To cite Clarke's Third Law : "Any sufficiently advanced technology is indistinguishable from magic."
I've always thought one of the brilliant aspects of KK's works is that the magic operates within definite limits. Some of limits are plot driven; the persecutions and the attendant need for secrecy/discretion are one such example. Other limits seem to be more universal and grounded in the material world. Deryni can't just do high-powered spells or rituals repeatedly with incurring fatigue or exhaustion. Spells can have physical range limits (like the Call that can't reach across the whole kingdom or through solid rock). Such limits (and characters dealing with them) are a huge part of the drama.
Your Mileage May Vary, but I find that these "rules" permit me to enjoy the books eventhough I'm a freethinker and a secular humanist. If everything the Deryni do can be explained on a material basis (say as the products of stronger than usual bioelectric fields generated by their brains), I'm fine with that. Consequently, I enter into the game of puzzling out how the magic works vis-a-vis the material world as we know it, and it seems many other people on this site do that too. If new scientific discoveries could be put towards an understanding of how stuff works in KK's world, that enthuses me even more. Sure, to the characters it's magic that Deryni can light a candle by snapping their fingers because they don't know about molecules or heat or friction the way we do. For myself, I want the "deeper" understanding of the "science" behind it.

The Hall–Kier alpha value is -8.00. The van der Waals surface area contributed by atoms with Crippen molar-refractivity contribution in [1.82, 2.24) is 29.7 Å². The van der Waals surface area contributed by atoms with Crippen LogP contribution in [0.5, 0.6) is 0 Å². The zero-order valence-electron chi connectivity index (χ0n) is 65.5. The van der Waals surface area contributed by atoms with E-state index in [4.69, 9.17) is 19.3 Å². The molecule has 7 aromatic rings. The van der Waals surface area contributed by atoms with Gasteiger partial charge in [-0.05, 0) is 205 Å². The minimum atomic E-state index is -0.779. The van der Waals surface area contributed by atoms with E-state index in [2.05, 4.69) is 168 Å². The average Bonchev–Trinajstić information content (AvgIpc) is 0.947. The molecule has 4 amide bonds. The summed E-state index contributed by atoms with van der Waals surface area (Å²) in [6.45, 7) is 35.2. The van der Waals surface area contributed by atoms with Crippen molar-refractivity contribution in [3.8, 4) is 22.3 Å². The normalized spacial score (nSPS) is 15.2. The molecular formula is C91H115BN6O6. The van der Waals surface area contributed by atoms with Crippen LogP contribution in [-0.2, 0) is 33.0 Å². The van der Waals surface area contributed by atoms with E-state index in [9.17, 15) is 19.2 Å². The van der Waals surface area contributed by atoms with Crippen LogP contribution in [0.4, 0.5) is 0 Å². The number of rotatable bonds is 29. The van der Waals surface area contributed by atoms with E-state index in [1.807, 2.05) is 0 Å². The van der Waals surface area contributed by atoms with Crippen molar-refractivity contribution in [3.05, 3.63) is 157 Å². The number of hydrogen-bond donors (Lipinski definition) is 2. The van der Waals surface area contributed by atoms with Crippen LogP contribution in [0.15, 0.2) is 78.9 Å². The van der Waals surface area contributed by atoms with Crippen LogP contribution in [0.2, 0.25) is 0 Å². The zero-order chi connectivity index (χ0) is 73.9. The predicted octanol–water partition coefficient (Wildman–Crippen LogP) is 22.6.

It's not that I'm incapable of the willing suspension of disbelief; I'm already doing that to go along with the quasi-scientific notion of Deryni brains producing stronger-than-normal bioelectric fields that can have effects in the world outside their bodies. It's just that I like having something more.